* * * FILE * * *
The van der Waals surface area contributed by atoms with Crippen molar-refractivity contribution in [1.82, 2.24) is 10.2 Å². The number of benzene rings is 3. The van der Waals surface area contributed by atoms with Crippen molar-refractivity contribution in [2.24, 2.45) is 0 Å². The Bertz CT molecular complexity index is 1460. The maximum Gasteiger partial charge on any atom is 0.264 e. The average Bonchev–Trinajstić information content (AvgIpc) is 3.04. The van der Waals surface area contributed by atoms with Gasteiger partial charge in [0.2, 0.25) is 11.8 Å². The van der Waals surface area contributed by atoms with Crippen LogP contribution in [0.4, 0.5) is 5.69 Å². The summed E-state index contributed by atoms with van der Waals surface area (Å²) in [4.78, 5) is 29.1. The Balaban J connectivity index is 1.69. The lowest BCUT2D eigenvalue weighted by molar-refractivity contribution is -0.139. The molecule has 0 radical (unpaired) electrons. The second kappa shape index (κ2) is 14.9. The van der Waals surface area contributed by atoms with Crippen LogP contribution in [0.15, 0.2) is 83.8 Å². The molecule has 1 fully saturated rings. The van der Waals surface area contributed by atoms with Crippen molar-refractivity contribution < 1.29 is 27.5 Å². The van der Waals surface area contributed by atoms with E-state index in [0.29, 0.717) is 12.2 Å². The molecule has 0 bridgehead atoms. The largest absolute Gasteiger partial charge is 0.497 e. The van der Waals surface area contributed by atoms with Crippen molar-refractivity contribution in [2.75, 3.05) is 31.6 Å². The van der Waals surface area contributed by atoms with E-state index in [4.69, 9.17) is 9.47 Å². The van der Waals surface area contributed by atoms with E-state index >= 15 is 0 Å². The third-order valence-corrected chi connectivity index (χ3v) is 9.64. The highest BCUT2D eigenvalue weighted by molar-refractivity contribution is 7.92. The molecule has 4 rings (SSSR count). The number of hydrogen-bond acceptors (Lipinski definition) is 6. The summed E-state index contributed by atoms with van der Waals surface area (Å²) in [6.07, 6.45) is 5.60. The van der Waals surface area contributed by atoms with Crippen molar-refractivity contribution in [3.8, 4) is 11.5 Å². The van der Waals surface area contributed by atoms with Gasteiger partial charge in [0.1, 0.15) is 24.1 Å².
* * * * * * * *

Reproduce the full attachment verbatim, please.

The van der Waals surface area contributed by atoms with Crippen molar-refractivity contribution in [1.82, 2.24) is 10.2 Å². The number of benzene rings is 3. The van der Waals surface area contributed by atoms with Crippen molar-refractivity contribution in [2.24, 2.45) is 0 Å². The Bertz CT molecular complexity index is 1460. The maximum Gasteiger partial charge on any atom is 0.264 e. The average Bonchev–Trinajstić information content (AvgIpc) is 3.04. The van der Waals surface area contributed by atoms with Gasteiger partial charge in [0.2, 0.25) is 11.8 Å². The van der Waals surface area contributed by atoms with Crippen LogP contribution in [0.4, 0.5) is 5.69 Å². The summed E-state index contributed by atoms with van der Waals surface area (Å²) in [4.78, 5) is 29.1. The Balaban J connectivity index is 1.69. The lowest BCUT2D eigenvalue weighted by molar-refractivity contribution is -0.139. The molecule has 0 radical (unpaired) electrons. The second kappa shape index (κ2) is 14.9. The van der Waals surface area contributed by atoms with Crippen LogP contribution in [0.15, 0.2) is 83.8 Å². The molecule has 1 fully saturated rings. The van der Waals surface area contributed by atoms with Crippen molar-refractivity contribution < 1.29 is 27.5 Å². The van der Waals surface area contributed by atoms with E-state index in [0.29, 0.717) is 12.2 Å². The molecule has 0 bridgehead atoms. The largest absolute Gasteiger partial charge is 0.497 e. The van der Waals surface area contributed by atoms with Crippen molar-refractivity contribution in [2.75, 3.05) is 31.6 Å². The van der Waals surface area contributed by atoms with E-state index in [4.69, 9.17) is 9.47 Å². The van der Waals surface area contributed by atoms with E-state index >= 15 is 0 Å². The third-order valence-corrected chi connectivity index (χ3v) is 9.64. The highest BCUT2D eigenvalue weighted by molar-refractivity contribution is 7.92. The molecule has 4 rings (SSSR count). The number of hydrogen-bond acceptors (Lipinski definition) is 6. The summed E-state index contributed by atoms with van der Waals surface area (Å²) in [6.07, 6.45) is 5.60. The van der Waals surface area contributed by atoms with Crippen molar-refractivity contribution in [3.8, 4) is 11.5 Å². The van der Waals surface area contributed by atoms with Gasteiger partial charge in [0.1, 0.15) is 24.1 Å².